Top 5 Do's Top 5 Dont's
- 7Jul 11 by StudentOfHealingFor a brand spankin' new RN:
What are your personal top 5 DOs?
What are your personal top 5 DONTs?
As far as being oriented, learning, and adjusting to real world nursing.
Please & Thanks! =)
- 15Jul 12 by OCRN3Always check your tubing and iv sites for dates! Make sure they are not over 4 days pleAse change them!
Don't be the nurse that walks all over the unit looking for a CNA to put on a bedpan! Do it your self please!
That's all I can think of for now...
- 7Jul 12 by CelticGoddessFind out where policy is kept and how to access it. For example, our IV tubing is changed every 72 hours for continuous but every 24 hours for INT and PB. (Policy is different at every facility)
If you are weak on IV's (or anything for that matter), offer to attempt if needed. I got better at IV's because I kept offering to attempt to start them. The more you practice, the better you get.
Don't walk over your CNA's. Trust me on this one: I worked at a facility with no CNA's and when you have a patient load of 7 to 9 pts, you learn to appreciate all they do for you. OCRN is right about not being the nurse who hunts down the CNA to do something for you that you can do yourself. By all means, ask for assistance but if you aren't busy, help them out.
Don't take everything to seriously. If you and your preceptor aren't getting along, or if she isn't teaching your anything, by all means talk to your manager. But realize that you will get constructive criticism.
The biggest do: Take a deep breath, and try to relax as much as possible.
- 20Jul 12 by LTCNSDon't rush. Even if things are crazy and you feel like you're drowning. More mistakes are made by rushing than by thinking the task through.
Don't be afraid to ask questions. If you don't know, ask. Asking how to do something/asking for help does equal incompetence. It's being smart and can protect your livelihood.
Never trust anyone. Even the friendliest, most concerned about your welfare, "I want to be your bestest friend" co-worker can and will turn on you. I learned this the hard way unfortunately.
Don't burn bridges. Sooner or later burning bridges will come back to bite you.
Don't run and tell your manager everything a co-worker says and does. Nobody likes a brown noser *Of course if you witness something that is outright abuse, verbally or physically, then you should report it.*
Do help others every opportunity you get. Nurses are never too good to toilet a patient, change a brief, or clean up a mess.
Do let your CNAs know you appreciate them and their hard work.
Do stand up for yourself when the need arises. Nobody else will.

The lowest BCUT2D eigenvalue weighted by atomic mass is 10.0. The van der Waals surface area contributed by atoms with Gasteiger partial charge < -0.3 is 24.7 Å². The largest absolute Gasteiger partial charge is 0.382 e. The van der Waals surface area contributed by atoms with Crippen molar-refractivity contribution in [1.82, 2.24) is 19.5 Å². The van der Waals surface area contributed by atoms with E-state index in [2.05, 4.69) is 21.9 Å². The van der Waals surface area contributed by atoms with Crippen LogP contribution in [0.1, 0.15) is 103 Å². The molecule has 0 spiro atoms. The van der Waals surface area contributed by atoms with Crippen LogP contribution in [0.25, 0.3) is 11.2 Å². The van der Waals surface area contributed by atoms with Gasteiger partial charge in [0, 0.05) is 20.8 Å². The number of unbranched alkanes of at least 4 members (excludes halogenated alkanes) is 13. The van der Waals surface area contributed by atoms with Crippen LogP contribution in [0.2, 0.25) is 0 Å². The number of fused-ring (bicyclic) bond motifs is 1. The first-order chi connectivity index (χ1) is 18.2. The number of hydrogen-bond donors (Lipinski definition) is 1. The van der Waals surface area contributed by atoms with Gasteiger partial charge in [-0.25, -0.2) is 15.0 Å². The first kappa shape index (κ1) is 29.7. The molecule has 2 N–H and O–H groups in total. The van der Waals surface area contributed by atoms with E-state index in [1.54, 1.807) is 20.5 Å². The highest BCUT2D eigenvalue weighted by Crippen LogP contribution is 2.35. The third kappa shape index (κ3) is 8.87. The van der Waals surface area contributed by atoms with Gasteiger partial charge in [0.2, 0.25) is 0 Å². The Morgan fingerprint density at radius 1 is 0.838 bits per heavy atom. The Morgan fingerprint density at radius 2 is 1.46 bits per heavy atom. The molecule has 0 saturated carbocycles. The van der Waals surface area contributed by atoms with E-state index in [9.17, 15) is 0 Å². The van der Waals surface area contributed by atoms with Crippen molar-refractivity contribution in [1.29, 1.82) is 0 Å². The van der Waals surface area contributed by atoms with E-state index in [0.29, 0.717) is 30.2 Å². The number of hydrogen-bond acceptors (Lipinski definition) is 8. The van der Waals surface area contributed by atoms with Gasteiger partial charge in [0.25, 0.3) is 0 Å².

Do take care of yourself both mentally and physically. It's okay to say no to extra shifts.
Do be dependable, trustworthy and reliable.
- 5Jul 12 by SeattleJessQuote from LTCNSSuper great tips, LTCNS!Don't run and tell your manager everything a co-worker says and does. Nobody likes a brown noser *Of course if you witness something that is outright abuse, verbally or physically, then you should report it.*
In addition to "don't be a brown-noser", DO be a praise giver (when praise is due.) I have some awesome coworkers and it makes my day better to be able to compliment them on things they've done well and to thank them sincerely for the help they give me. Cultivate the good!
- 14Jul 12 by RNsRWeDON'T be the person that always 'informs' the NM about someone slacking off, not changing her tubing by the time the clock strikes the next hour, or coming in late. They already know this, and YOU, as the newbie, just labeled yourself a Tattle-Tail.
DO ask GOOD questions. While they say "there's no such thing as a Stupid Question", I can assure you that if you ask a question because you are too lazy to look in the most obvious place possible for the answer, you WILL be glared at for asking said stupid question Think on it for a little bit; if you cannot find where the answer lies, please DO ask. No one wants you to stay ignorant
DON'T assume the nurse before you cleaned up everything before she left. DO assume you need to find out from each patient, immediately upon receiving report, if they need pain/nausea meds, or a bathroom trip, or something similar. You might receive on report "oh, Mrs. Smith's been sleeping for two hours, she's totally fine, she can wait" and then when you see Mrs. Smith, she's writhing in pain because she's been awake for the last hour and no one looked in yet to see what's going on.
DO make sure you've signed off everything, to the best of your knowledge, prior to giving report and finishing shift. No one likes wondering if a med was given (RIGHT after you've just gone home) and no one likes having to make/receive those phone calls to confirm.
DO listen carefully in report. The nurse who is going off shift would like to do so quickly, without having to repeat herself because someone kept looking for the coffee creamer rather than focusing on what's being said.
DO smile. Does a world of good for everyone around you. DON'T complain to your patients about how you are new and therefore don't know what's going on--CONFIDENCE is key, for you and for instilling in them. Don't lie, but don't feed anxiety (them AND you!).
Hang on tight, it's a wild ride.